MG: There is qualitative and quantitative ROI when measuring activations. On the quantitative side, brands can track foot traffic, dwell times, sales conversions, average cart size and how that compares to online, increase in online engagement and impact on traffic to their website. On the qualitative side, they’ve essentially created an open focus group through their activation where they can learn customer sentiment, what motivates them to purchase or not; how they respond to size, color and fit; how window design impacts foot traffic from week-to-week or month-to-month.

How does the Lionesque’s strategy differ and make it unique from others in the pop-up evolution?

MG: We have truly been pioneers in the pop-up retail format since 2009. We have been part of the evolution on re-thinking how brands utilize physical spaces. We sit at the intersection of understanding how to deliver an experiential in-store environment that is architected for sales and customer learning.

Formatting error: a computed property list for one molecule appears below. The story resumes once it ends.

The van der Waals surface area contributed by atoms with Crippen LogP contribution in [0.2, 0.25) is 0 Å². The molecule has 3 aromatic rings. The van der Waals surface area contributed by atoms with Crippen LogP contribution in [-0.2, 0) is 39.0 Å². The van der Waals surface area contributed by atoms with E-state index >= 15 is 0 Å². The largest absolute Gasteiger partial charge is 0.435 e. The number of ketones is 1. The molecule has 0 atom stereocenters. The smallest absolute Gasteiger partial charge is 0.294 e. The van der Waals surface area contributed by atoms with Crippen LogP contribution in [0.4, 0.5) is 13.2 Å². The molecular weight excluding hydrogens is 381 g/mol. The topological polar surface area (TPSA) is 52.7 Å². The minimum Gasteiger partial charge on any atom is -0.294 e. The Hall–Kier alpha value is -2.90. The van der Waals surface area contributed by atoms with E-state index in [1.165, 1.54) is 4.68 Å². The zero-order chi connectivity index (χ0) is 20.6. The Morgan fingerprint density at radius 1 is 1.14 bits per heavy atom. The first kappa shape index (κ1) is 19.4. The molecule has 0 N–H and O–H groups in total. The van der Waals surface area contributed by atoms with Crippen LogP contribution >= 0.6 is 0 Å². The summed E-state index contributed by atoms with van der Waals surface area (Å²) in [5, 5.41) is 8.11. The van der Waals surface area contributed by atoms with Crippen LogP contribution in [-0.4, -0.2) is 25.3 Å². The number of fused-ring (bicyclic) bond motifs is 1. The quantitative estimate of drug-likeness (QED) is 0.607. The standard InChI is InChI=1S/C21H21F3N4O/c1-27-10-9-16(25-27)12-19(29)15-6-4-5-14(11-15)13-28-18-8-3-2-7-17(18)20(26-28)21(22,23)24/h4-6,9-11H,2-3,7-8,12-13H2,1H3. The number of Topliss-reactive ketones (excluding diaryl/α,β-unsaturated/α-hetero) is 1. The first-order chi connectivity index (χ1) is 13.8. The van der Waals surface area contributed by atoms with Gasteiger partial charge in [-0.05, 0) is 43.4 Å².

RADEN Pop-Up Store Launch

What are the tentpole events that brands are setting up pop-up shops for?

MG: There is really a wide range of reasons why a brand sets up a pop-up. Most common is testing and building brand awareness. Sales is always a component but what can be tested and learned, and the growth of brand awareness, are top of the list.

How do you envision AR, AI and layered analytics shaping the future of the industry? Is technology giving Brick and Mortars newfound life?